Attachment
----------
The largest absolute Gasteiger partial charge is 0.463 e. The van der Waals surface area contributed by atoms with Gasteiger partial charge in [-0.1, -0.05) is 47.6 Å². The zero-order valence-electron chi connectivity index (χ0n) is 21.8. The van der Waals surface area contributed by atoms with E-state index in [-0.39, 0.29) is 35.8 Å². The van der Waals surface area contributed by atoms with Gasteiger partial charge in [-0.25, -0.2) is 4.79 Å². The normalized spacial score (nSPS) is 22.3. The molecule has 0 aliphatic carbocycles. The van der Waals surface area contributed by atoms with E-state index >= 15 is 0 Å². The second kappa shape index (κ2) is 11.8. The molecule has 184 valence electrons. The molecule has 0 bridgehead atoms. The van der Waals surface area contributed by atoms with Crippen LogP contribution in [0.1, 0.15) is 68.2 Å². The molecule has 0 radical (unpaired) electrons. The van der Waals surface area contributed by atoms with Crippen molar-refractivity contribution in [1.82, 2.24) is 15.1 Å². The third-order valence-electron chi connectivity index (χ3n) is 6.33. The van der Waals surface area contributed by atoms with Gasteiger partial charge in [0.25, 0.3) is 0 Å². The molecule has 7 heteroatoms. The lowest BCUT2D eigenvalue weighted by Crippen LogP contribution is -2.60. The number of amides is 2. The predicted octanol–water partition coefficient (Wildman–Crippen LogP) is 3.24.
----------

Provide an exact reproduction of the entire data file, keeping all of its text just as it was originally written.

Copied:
The largest absolute Gasteiger partial charge is 0.463 e. The van der Waals surface area contributed by atoms with Gasteiger partial charge in [-0.1, -0.05) is 47.6 Å². The zero-order valence-electron chi connectivity index (χ0n) is 21.8. The van der Waals surface area contributed by atoms with E-state index in [-0.39, 0.29) is 35.8 Å². The van der Waals surface area contributed by atoms with Gasteiger partial charge in [-0.25, -0.2) is 4.79 Å². The normalized spacial score (nSPS) is 22.3. The molecule has 0 aliphatic carbocycles. The van der Waals surface area contributed by atoms with E-state index >= 15 is 0 Å². The second kappa shape index (κ2) is 11.8. The molecule has 184 valence electrons. The molecule has 0 bridgehead atoms. The van der Waals surface area contributed by atoms with Crippen LogP contribution in [0.1, 0.15) is 68.2 Å². The molecule has 0 radical (unpaired) electrons. The van der Waals surface area contributed by atoms with Crippen molar-refractivity contribution in [1.82, 2.24) is 15.1 Å². The third-order valence-electron chi connectivity index (χ3n) is 6.33. The van der Waals surface area contributed by atoms with Gasteiger partial charge in [0.25, 0.3) is 0 Å². The molecule has 7 heteroatoms. The lowest BCUT2D eigenvalue weighted by Crippen LogP contribution is -2.60. The number of amides is 2. The predicted octanol–water partition coefficient (Wildman–Crippen LogP) is 3.24.